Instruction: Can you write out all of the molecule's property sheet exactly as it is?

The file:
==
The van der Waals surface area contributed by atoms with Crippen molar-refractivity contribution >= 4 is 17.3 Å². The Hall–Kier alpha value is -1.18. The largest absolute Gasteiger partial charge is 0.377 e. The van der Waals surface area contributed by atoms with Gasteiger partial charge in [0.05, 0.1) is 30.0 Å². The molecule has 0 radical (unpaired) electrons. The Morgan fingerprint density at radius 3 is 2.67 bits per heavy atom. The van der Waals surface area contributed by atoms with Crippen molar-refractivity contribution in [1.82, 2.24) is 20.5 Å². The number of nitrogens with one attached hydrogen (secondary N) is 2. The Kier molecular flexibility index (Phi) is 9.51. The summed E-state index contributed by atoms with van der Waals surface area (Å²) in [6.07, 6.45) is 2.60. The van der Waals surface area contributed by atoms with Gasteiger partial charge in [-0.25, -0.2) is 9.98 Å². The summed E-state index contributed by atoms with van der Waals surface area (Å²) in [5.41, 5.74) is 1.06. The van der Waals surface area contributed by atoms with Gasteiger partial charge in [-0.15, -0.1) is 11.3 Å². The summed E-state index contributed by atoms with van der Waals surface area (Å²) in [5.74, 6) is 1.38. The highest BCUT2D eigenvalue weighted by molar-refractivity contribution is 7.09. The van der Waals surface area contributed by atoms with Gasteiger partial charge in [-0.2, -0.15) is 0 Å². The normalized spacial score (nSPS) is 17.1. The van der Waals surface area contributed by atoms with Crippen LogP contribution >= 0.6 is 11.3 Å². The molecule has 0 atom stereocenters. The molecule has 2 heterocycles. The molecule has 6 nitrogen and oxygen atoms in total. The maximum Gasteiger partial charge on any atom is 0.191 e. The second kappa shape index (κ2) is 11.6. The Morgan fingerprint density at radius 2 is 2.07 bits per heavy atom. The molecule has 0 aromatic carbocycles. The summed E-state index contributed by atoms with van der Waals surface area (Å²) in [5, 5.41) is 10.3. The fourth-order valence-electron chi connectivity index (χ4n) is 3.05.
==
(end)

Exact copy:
The van der Waals surface area contributed by atoms with Crippen molar-refractivity contribution >= 4 is 17.3 Å². The Hall–Kier alpha value is -1.18. The largest absolute Gasteiger partial charge is 0.377 e. The van der Waals surface area contributed by atoms with Gasteiger partial charge in [0.05, 0.1) is 30.0 Å². The molecule has 0 radical (unpaired) electrons. The Morgan fingerprint density at radius 3 is 2.67 bits per heavy atom. The van der Waals surface area contributed by atoms with Crippen molar-refractivity contribution in [1.82, 2.24) is 20.5 Å². The number of nitrogens with one attached hydrogen (secondary N) is 2. The Kier molecular flexibility index (Phi) is 9.51. The summed E-state index contributed by atoms with van der Waals surface area (Å²) in [6.07, 6.45) is 2.60. The van der Waals surface area contributed by atoms with Gasteiger partial charge in [-0.25, -0.2) is 9.98 Å². The summed E-state index contributed by atoms with van der Waals surface area (Å²) in [5.41, 5.74) is 1.06. The van der Waals surface area contributed by atoms with Gasteiger partial charge in [-0.15, -0.1) is 11.3 Å². The summed E-state index contributed by atoms with van der Waals surface area (Å²) in [5.74, 6) is 1.38. The highest BCUT2D eigenvalue weighted by molar-refractivity contribution is 7.09. The van der Waals surface area contributed by atoms with Gasteiger partial charge in [-0.2, -0.15) is 0 Å². The normalized spacial score (nSPS) is 17.1. The van der Waals surface area contributed by atoms with Crippen LogP contribution >= 0.6 is 11.3 Å². The molecule has 0 atom stereocenters. The molecule has 2 heterocycles. The molecule has 6 nitrogen and oxygen atoms in total. The maximum Gasteiger partial charge on any atom is 0.191 e. The second kappa shape index (κ2) is 11.6. The Morgan fingerprint density at radius 2 is 2.07 bits per heavy atom. The molecule has 0 aromatic carbocycles. The summed E-state index contributed by atoms with van der Waals surface area (Å²) in [5, 5.41) is 10.3. The fourth-order valence-electron chi connectivity index (χ4n) is 3.05.